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Kroon wins eighth stage

Posted: Monday, July 15, 2002

PLOUAY, France -- Karsten Kroon led a Dutch sweep of the top three spots in the eighth stage of the Tour de France on Sunday, and three-time champion Lance Armstrong remained in eighth place in the overall standings.

Spain's Igor Gonzalez Galdeano retained the yellow jersey of overall leader, finishing with the main pack 1 minute, 55 seconds behind Kroon.

Armstrong finished in the same time as Gonzalez Galdeano and was 34 seconds off the lead in the overall standings.

Kroon, of the Rabobank team, covered the 134.9-mile run through Brittany from Saint-Martin-de-Landelles to Plouay in 4 hours, 36 minutes and 52 seconds. He finished just ahead of compatriots Servais Knaven, of the Domo Farm Frites team, and teammate Erik Dekker.

Kroon, making his debut in the Tour, earned his first stage victory.

''I'm normally not very emotional, but I just can't hold back the tears after this win,'' Kroon said. ''I'm really moved.''

Kroon spoiled hopes of a French victory on the national Bastille Day holiday. Last year, CSC-Tiscali rider Laurent Jalabert of France won the stage on July 14.

Gonzalez Galdeano, who has held the yellow jersey for four days, said it would be ''a dream'' to maintain the lead after Monday's ninth stage, a 32.2-mile individual time trial from Lanester to Lorient.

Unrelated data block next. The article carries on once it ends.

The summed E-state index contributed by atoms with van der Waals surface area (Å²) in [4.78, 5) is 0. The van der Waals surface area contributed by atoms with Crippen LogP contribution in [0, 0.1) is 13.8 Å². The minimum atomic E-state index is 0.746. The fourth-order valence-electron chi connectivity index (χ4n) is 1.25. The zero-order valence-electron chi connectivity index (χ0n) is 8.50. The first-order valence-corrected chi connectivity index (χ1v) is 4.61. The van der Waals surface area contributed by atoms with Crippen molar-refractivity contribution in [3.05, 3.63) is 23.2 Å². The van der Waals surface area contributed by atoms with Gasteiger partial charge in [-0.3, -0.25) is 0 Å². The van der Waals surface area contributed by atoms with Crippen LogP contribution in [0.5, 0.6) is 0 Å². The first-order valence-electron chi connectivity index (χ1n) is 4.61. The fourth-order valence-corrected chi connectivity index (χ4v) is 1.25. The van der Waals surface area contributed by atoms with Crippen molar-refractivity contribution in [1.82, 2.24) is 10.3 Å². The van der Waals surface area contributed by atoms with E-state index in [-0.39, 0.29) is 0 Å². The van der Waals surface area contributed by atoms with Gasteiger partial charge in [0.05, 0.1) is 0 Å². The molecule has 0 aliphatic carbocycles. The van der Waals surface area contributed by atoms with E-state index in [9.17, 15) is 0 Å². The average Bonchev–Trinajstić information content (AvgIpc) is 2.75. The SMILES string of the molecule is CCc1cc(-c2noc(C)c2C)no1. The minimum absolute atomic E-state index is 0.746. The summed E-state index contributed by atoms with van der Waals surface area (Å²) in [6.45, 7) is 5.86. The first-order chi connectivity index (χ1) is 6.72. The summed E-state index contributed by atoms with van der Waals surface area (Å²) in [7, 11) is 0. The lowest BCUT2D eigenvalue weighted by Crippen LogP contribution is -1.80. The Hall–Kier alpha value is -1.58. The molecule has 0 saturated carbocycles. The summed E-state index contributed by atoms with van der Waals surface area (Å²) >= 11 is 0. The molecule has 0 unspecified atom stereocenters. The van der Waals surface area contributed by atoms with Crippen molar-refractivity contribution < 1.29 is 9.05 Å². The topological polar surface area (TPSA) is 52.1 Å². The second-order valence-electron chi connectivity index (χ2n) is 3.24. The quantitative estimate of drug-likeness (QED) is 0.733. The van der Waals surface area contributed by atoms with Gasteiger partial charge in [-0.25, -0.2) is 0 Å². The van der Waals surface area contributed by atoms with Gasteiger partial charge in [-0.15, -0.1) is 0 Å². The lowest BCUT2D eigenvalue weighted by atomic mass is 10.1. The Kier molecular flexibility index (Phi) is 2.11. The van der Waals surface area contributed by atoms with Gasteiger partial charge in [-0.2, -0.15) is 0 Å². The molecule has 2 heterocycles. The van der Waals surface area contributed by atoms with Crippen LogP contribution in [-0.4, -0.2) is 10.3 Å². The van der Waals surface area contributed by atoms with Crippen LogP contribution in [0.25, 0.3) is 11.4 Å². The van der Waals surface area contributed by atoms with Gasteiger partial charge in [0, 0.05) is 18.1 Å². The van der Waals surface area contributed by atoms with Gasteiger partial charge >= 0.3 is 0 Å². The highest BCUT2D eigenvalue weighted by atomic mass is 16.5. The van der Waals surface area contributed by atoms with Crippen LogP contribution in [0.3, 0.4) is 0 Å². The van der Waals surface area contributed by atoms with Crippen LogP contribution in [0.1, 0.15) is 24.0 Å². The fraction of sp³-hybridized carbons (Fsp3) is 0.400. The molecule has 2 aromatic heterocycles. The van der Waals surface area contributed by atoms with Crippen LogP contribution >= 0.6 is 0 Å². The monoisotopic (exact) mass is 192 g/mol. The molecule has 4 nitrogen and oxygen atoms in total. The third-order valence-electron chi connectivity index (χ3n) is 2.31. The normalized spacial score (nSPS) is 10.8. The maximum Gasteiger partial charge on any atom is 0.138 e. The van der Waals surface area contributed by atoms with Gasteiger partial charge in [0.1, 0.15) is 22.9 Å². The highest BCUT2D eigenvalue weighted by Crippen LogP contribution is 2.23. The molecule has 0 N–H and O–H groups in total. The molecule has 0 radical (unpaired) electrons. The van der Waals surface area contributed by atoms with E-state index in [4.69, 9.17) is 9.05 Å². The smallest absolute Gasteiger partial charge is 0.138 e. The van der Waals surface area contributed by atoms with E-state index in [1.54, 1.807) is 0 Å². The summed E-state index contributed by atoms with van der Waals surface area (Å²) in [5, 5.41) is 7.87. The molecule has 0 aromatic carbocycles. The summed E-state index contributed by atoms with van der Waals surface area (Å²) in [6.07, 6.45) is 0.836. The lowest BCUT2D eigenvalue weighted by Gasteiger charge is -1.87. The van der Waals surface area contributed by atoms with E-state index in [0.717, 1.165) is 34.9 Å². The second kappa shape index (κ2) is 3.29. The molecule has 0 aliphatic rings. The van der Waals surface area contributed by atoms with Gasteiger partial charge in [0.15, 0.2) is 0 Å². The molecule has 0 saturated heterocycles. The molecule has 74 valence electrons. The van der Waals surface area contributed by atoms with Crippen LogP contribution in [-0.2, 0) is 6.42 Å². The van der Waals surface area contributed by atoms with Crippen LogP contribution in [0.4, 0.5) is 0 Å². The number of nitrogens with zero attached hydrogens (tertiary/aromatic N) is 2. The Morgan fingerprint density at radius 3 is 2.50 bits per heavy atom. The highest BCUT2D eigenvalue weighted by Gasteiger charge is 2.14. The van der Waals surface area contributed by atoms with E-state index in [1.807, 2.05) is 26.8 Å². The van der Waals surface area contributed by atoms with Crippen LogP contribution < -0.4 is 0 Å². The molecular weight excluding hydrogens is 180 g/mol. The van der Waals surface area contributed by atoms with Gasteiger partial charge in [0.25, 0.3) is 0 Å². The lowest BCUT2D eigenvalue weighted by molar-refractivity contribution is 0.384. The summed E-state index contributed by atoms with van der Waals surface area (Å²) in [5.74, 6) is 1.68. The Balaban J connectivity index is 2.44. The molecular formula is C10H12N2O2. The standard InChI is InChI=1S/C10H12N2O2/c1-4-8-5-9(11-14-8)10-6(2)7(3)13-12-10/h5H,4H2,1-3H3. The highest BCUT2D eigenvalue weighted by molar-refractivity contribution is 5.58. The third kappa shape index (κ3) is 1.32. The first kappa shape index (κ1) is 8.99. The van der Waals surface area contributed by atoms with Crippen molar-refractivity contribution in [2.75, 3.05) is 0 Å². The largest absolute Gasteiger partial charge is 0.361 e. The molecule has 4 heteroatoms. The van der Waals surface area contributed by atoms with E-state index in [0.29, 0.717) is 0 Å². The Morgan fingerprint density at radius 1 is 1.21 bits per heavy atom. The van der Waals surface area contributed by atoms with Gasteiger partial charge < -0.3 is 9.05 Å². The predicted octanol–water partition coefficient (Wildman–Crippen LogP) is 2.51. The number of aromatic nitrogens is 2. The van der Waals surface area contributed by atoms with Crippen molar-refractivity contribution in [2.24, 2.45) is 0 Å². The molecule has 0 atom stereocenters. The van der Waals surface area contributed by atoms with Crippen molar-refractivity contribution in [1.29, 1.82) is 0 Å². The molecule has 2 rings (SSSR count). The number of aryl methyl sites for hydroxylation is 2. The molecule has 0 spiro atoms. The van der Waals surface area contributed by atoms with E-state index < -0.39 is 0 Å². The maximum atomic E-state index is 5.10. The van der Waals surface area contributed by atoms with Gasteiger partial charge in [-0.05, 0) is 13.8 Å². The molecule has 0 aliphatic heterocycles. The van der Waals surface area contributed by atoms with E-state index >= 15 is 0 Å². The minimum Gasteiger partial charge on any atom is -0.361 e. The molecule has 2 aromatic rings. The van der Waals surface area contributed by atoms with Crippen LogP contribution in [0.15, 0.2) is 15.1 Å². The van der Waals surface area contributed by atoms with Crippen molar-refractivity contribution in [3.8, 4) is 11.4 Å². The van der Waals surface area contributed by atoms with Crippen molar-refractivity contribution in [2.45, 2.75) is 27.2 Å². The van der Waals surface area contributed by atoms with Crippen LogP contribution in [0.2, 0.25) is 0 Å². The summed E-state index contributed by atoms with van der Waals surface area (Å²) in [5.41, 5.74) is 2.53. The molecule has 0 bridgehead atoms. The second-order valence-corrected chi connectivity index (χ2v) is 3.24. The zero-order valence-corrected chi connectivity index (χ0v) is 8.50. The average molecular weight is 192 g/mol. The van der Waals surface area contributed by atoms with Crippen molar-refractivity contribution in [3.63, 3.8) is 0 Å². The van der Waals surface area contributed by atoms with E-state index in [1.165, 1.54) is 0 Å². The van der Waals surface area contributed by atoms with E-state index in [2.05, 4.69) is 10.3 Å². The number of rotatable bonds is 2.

''I'm going to try to have a good time trial -- I'm against the best racer out there,'' he said.

Armstrong is favored to win the stage.

World road champion Oscar Freire dropped out of the Tour earlier Sunday. Freire, who won this year's second stage, injured his tailbone in a crash on Saturday.

''I decided it was probably better not to take the start today,'' the Spaniard said.

Tests showed Freire did not break any bones, but he said he had trouble sitting.

Another crash Saturday cost Armstrong 27 seconds and dropped the Texan from third to eighth in the overall standings. Armstrong wasn't injured and his bid for a fourth straight title remained unscathed.

He won last year's Tour with a lead of 6:44.

''In this business, you always worry about falls or an incident, and for me, it's the first time in four years that it's happened on the Tour de France,'' Armstrong told French sports daily L'Equipe. ''But we avoided the worst.''



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